Weather System May Cool Down Western Wildfires

It won't snuff the flames, but weather forecasters say a low-pressure system that will bring scattered showers and higher humidities could signal the beginning of the end to the record-setting 2012 fire season.

Bryan Henry, a meteorologist with the Northern Rockies Inter-agency Coordination Center at Missoula, Mont., said the storm, which could include wetting rains in some places and thunder and lightning in others, will move across central Idaho as early as Sunday afternoon.

"This event is not a season-ending event, but it should help and turn the corner on a lot of these incidents and on our fire danger indices, at the very least," he said.

Henry said the lack of rain in the Northern Rockies region, which includes

Idaho north of the Salmon River, all of Montana and the western part of the Dakotas, has left forests unseasonably dry.

"The fuel dryness levels are at extremely low values for the middle of August, and here we are in the middle of September and we are setting new records each day for this time of year," he said. "That is why this system is so important."

While firefighters and those tired of smoky air are eagerly waiting for drenching rains, Henry said the approaching system will be welcomed even if it doesn't pack much of a precipitation punch.

"The humidity levels are going to help out. We are going to have a three- to four-day period of much higher humidity and cooler temperatures," he said. "You factor in the scattered precipitation across the area and that will help as well."

As of Friday, more than 1.3 million acres had burned in the Northern Rockies, and 8.7 million nationally. The all-time record of 9.9 million acres was set in 1996.

"We should still probably get to that by the end of the calendar year and that would be the biggest looking back to 1960," he said.

Officials on the McGuire Fire near Dixie said firefighting operations along the Dixie Road could be shut down and tickets could be issued if people continue to violate a road closure there.

The road between Red River and Dixie was closed Sept. 15 because of advancing flames. Firefighters are now using logging equipment to cut a 150-foot swath on both sides of the road from Dixie Summit to Little Mallard Meadows.

"Having members of the public traverse the roadway on their own in violation of the closure order is not an acceptable risk we are willing to take," said incident commander Carlton Joseph. "We are concerned for the safety of the public, but mixing the public with our firefighters is going to result in us shutting down the operations in the area that is intended to protect the Dixie community."

The Idaho County Sheriff's Office patrolled the area Friday, and fire information officer Brian Harris said deputies visited with residents and stressed to them the need to give firefighters space to work. He said the two-mile long, extra wide fire line will give firefighters a chance to stop the blaze if winds shift and blow the fire burning east of Dixie back toward the west.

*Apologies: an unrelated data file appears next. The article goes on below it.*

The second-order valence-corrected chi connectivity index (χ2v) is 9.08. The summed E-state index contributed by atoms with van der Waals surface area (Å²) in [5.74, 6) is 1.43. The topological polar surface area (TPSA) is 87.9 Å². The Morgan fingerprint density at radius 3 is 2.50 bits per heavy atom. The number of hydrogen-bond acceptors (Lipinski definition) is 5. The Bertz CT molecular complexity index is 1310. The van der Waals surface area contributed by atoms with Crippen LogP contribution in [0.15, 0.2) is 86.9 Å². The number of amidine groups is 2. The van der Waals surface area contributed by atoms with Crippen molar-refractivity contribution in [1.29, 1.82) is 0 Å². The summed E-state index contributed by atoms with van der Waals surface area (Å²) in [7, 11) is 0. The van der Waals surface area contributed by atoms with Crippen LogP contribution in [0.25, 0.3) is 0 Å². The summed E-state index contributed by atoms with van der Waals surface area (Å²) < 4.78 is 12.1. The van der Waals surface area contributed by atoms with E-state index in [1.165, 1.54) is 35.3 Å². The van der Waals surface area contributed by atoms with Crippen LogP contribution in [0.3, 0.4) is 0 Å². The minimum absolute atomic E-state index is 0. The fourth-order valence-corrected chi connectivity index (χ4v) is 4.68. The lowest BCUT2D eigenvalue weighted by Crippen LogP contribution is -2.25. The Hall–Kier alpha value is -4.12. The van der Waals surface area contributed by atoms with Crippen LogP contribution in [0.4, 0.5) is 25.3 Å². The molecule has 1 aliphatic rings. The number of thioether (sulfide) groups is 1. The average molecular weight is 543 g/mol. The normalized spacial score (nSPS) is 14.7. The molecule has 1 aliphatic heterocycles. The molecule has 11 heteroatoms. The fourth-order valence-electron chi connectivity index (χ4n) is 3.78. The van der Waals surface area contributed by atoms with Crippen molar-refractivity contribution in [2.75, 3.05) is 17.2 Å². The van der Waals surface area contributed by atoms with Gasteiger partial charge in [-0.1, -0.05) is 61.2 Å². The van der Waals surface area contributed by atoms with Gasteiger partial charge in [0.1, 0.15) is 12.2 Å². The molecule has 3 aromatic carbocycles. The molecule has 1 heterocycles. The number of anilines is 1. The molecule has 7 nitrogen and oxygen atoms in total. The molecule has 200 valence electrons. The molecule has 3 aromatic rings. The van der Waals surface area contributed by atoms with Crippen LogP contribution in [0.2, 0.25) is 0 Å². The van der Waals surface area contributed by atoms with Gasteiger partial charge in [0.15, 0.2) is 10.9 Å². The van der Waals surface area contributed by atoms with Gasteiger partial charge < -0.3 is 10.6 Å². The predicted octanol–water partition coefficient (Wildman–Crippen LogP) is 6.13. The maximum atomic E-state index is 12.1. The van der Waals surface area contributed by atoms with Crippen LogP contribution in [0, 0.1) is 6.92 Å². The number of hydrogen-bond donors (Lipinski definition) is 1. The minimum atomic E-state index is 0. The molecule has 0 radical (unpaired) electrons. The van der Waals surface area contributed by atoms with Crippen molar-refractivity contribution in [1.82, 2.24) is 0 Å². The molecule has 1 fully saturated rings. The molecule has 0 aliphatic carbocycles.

He said the line also prevents snags from falling and blocking the road.

"That clearing will really help with that to keep the road open so we can get firefighters in there when we need them in there," Harris said.

Dixie residents are being permitted to follow a pilot car from Red River to Dixie at 8 a.m. each morning, and to travel from Dixie back to Red River at 9 a.m. But fire conditions could lead to the piloted egress and ingress being canceled at any time, and residents are advised to be prepared to spend several days either in or away from Dixie. Harris said an inversion that lasted all day kept fire behavior moderate on Friday. The blaze has now covered 38,600 acres.

Crews on the Sheep Fire near Lucile are noticing subtle changes that make them hopeful fall, which began this morning, will soon bring an end to fire season.

"It's slowly getting a little cooler and a little damper and a little higher humidity with shorter days," said information officer Jack Horner. "We are moving in the right direction, at least."

The fire burning on the east side of the Salmon River near Lucile grew to 44,581 acres and is now 28 percent contained.

Crews are continuing to cut trees along the 243 and 221 roads to make a fire line and stop the northeastward advance of the flames. Horner said the fire continues to burn actively there as well as in Allison Creek and the upper reaches of Fiddle Creek.

Smoke camped over the Powell SBW Complex and moderated fire behavior Friday. The fire burning in and around the Selway-Bitterroot Wilderness Area has burned about 51,700 acres. Fire information officer Molly Puchlerz said the National Weather Service is calling for a 40 percent chance of rain at Powell on Sunday, but a local forecaster stationed with the fire team is less optimistic of significant rainfall.

Copyright 2012 - Lewiston Tribune, Idaho

McClatchy-Tribune News Service

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